Today's news

August 31, 2006

University clearing in chaos after computer system fails
Thousands of students are feared to have missed out on good clearing places at university this year after a catalogue of failings in the central admissions system. Admissions officers described a summer of chaos caused by the introduction of a new computer system at the Universities and Colleges Admissions Service. Technical glitches prevented institutions from finding out when a student had been turned down by a university, which meant that they could not determine how many places to offer through clearing, nor help to organise accommodation for some students.
The Times, The Times Higher Education Supplement (Sept 1)

University admissions down as top-up fees are introduced
The number of students accepted for university courses has fallen sharply this year as top-up fees come into force, according to figures published yesterday. The Universities and Colleges Admissions Service said the number of candidates who have had their university places confirmed since A-level results were released two weeks ago was down by 3.7 per cent from 2005. Ucas said 344,964 students have so far had places confirmed, compared with 358,315 by the same point last year.
The Daily Telegraph

Sussex PhDs go their own way on research
Frustrated PhD students who feel their abilities and potential are "stifled" by higher education have set up a new research centre on the grounds of the University of Sussex. The Sussex Centre for the Individual and Society is situated on the Brighton campus, but is independent from the university and will raise its own funding from wealthy individuals. The executive director of the centre, Erich Kofmel, said establishing the centre was the only way to tackle "the persistent underfunding" of the UK higher education system and the lack of bursaries and scholarships for research students.
The Guardian

Online books are coming free, forgetting the extras
Shakespeare's complete works, Dante’s Divine Comedy and other classic works of literature were made available to download and print free of charge yesterday. A new service from Google, the internet search engine, allows patient readers armed with reams of paper to print out a facsimile of the entire original work, even if it runs to several hundred pages. Google, whose stated mission is “to organise the world’s information”, believes that it will help to stimulate interest in classic works - although publishers are nervous that making books freely available could undermine their business.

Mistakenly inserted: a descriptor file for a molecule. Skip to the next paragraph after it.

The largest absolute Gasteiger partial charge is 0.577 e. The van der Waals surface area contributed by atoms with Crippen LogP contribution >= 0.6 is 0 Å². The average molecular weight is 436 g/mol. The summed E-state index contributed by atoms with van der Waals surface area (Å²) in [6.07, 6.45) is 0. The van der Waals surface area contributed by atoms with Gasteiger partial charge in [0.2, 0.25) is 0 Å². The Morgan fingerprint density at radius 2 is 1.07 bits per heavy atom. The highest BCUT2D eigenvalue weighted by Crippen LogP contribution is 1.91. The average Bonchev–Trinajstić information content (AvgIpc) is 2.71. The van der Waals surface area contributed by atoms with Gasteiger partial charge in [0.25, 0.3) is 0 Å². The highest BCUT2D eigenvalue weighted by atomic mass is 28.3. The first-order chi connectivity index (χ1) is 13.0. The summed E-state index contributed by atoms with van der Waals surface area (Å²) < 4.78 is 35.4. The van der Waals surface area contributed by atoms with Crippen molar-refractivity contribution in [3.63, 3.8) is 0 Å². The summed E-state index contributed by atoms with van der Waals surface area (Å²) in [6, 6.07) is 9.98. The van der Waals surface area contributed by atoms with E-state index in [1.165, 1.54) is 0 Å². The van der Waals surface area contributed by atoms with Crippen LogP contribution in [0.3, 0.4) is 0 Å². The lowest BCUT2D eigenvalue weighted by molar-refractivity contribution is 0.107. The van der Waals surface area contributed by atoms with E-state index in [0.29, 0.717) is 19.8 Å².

The Times, The Guardian

New EU states in student surge
The number of students coming from the European Union accession states to British universities has rocketed this year with Poland sending 64 per cent more than in 2005. Of the ten countries that joined the EU in 2004, Cyprus now sends 1,745, the largest number of students and a 15 per cent increase on last year, according to figures from the Universities and Colleges Admission Service.
The Financial Times

Astronomers get a ringside seat for star's death blast
The death of a star exploding as a supernova has been watched directly by astronomers for the first time. They used an orbiting satellite and the world’s most powerful ground-based observatories. The vast cosmic explosion briefly shone brighter than its entire surrounding galaxy as the star was ripped apart, giving scientists an unprecedented look at the way in which all stars, including the Sun, will ultimately end their lives. The dramatic event began on February 18, when an unusual brightening was detected in a star-forming galaxy about 440 million light years away, in the direction of the constellation Aries.
The Times, The Daily Telegraph

Capital stem cell firm in Parkinson's fight
Edinburgh-based Stem Cell Sciences is to take part in an £8.1 million project pitched at combating epilepsy and Parkinson's disease. The company - which licenses its research and then sells cultures of stem cells to test potential new drugs - is one of three firms taking part in the Estools programme supported by the European Union and led by the University of Sheffield. Estools is looking to gain a better understanding of the biology and tools required to control human embryonic stem cells, which are the foundation stones for developing other cells and can be used to grow any type of cell in the human body.
The Scotsman

Why the crunch in snacks is more important than taste
The sound of crunchy food is as important when it comes to how much people enjoy eating as colour and taste, scientists said today. Scientists at the University of Leeds found that people's "enjoyment of biting" increased with louder, crunchier foods. Professor Malcolm Povey, a world expert in ultrasound, said the way in which the brain interprets the information was not yet understood but said it was "highly probable that we are all genetically disposed to appreciating crispiness as a sign of freshness in food".
The Evening Standard

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